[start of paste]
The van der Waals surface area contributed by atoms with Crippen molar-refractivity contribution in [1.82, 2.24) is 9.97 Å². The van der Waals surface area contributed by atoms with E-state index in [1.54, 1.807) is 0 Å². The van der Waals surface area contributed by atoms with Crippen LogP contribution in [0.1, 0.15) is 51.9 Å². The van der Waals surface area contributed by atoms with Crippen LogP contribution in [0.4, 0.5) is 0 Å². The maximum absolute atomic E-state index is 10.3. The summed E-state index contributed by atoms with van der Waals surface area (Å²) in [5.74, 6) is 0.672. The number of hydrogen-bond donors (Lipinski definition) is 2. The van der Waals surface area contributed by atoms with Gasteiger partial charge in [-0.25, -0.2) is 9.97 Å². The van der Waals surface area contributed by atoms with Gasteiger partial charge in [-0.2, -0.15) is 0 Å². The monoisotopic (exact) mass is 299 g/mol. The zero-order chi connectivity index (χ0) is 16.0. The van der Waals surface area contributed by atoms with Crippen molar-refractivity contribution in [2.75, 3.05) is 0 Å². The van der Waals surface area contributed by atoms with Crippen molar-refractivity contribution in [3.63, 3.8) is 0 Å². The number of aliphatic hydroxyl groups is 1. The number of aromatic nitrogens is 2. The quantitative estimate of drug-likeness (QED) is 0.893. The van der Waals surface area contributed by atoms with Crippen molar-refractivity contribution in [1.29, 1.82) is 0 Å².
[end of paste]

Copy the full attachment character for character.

The van der Waals surface area contributed by atoms with Crippen molar-refractivity contribution in [1.82, 2.24) is 9.97 Å². The van der Waals surface area contributed by atoms with E-state index in [1.54, 1.807) is 0 Å². The van der Waals surface area contributed by atoms with Crippen LogP contribution in [0.1, 0.15) is 51.9 Å². The van der Waals surface area contributed by atoms with Crippen LogP contribution in [0.4, 0.5) is 0 Å². The maximum absolute atomic E-state index is 10.3. The summed E-state index contributed by atoms with van der Waals surface area (Å²) in [5.74, 6) is 0.672. The number of hydrogen-bond donors (Lipinski definition) is 2. The van der Waals surface area contributed by atoms with Gasteiger partial charge in [-0.25, -0.2) is 9.97 Å². The van der Waals surface area contributed by atoms with Gasteiger partial charge in [-0.2, -0.15) is 0 Å². The monoisotopic (exact) mass is 299 g/mol. The zero-order chi connectivity index (χ0) is 16.0. The van der Waals surface area contributed by atoms with Crippen molar-refractivity contribution in [2.75, 3.05) is 0 Å². The van der Waals surface area contributed by atoms with Crippen molar-refractivity contribution in [3.63, 3.8) is 0 Å². The number of aliphatic hydroxyl groups is 1. The number of aromatic nitrogens is 2. The quantitative estimate of drug-likeness (QED) is 0.893. The van der Waals surface area contributed by atoms with Crippen molar-refractivity contribution in [1.29, 1.82) is 0 Å².